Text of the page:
Newsom signs laws to boost protections for California abortion patients
California Gov. Gavin Newsom on Wednesday signed two laws that aim to protect the privacy of people seeking reproductive health care and enforce new safeguards against harassment of patients and providers.
Why it matters: The move comes in the wake of Texas' new abortion law, which bars abortion after six weeks of pregnancy and incentivizes people to sue individuals who help a pregnant person violate the ban.
- "California is a national leader on reproductive and sexual health protections and rights, and Governor Newsom's actions today make clear that the state will remain a haven for all Californians, and for those coming from out-of-state seeking reproductive health services here," per a statement from his office.
Details: It's already illegal to post personal information about abortion providers or patients online, but that law had not been updated since the mid-2000s prior to Wednesday.
- Because of the new laws signed by Newsom, it's now a misdemeanor to record or photograph patients or providers within 100 feet of the entrance to a reproductive health services facility.
- The legislation also ensures that patient information remains confidential even if the patient is not the primary health insurance policyholder.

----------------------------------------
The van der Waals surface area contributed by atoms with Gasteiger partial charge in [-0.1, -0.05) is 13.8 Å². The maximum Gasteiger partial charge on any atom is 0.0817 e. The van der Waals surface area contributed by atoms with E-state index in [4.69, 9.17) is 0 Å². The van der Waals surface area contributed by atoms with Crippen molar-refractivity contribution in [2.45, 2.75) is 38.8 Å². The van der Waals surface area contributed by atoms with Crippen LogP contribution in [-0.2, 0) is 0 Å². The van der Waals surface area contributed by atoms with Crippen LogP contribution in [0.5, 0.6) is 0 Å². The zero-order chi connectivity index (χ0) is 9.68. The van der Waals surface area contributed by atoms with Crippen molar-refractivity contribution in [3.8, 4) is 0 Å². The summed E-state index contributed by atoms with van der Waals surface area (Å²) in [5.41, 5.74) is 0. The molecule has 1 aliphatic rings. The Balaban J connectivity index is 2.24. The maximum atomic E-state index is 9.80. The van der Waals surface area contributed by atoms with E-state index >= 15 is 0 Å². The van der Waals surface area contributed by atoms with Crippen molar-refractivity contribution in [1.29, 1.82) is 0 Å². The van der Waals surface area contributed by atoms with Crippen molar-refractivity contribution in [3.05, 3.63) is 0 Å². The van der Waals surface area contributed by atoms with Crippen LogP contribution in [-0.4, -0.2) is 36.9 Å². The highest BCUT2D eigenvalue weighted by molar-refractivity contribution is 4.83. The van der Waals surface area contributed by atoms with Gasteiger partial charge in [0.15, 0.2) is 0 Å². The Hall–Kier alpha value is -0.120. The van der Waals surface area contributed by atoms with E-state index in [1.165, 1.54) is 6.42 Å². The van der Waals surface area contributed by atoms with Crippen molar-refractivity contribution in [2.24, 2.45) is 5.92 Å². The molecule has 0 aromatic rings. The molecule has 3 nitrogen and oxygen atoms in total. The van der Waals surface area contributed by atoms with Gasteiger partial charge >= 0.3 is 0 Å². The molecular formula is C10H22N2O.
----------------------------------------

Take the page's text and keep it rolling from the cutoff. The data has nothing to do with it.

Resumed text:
What they're saying: "California has been a leader in protecting access to sexual and reproductive rights, but as we’ve seen recently with unprecedented attacks on these rights, we can and must do more," Newsom said in a statement.
- "I applaud the establishment of the California Future of Abortion Council and look forward to its important work to advance our state’s leadership on this vital issue," he said.
- "I’m proud today to sign these two bills that demonstrate our dedication to strengthening and further protecting access to reproductive health care services in California."
The big picture, via Axios' Oriana Gonzalez: Over a dozen states have tried to enact laws similar to the near-total abortion ban in Texas, but they have mostly been blocked or struck down by federal or state judges.
- Now, with this current precedent, some of these states could try again.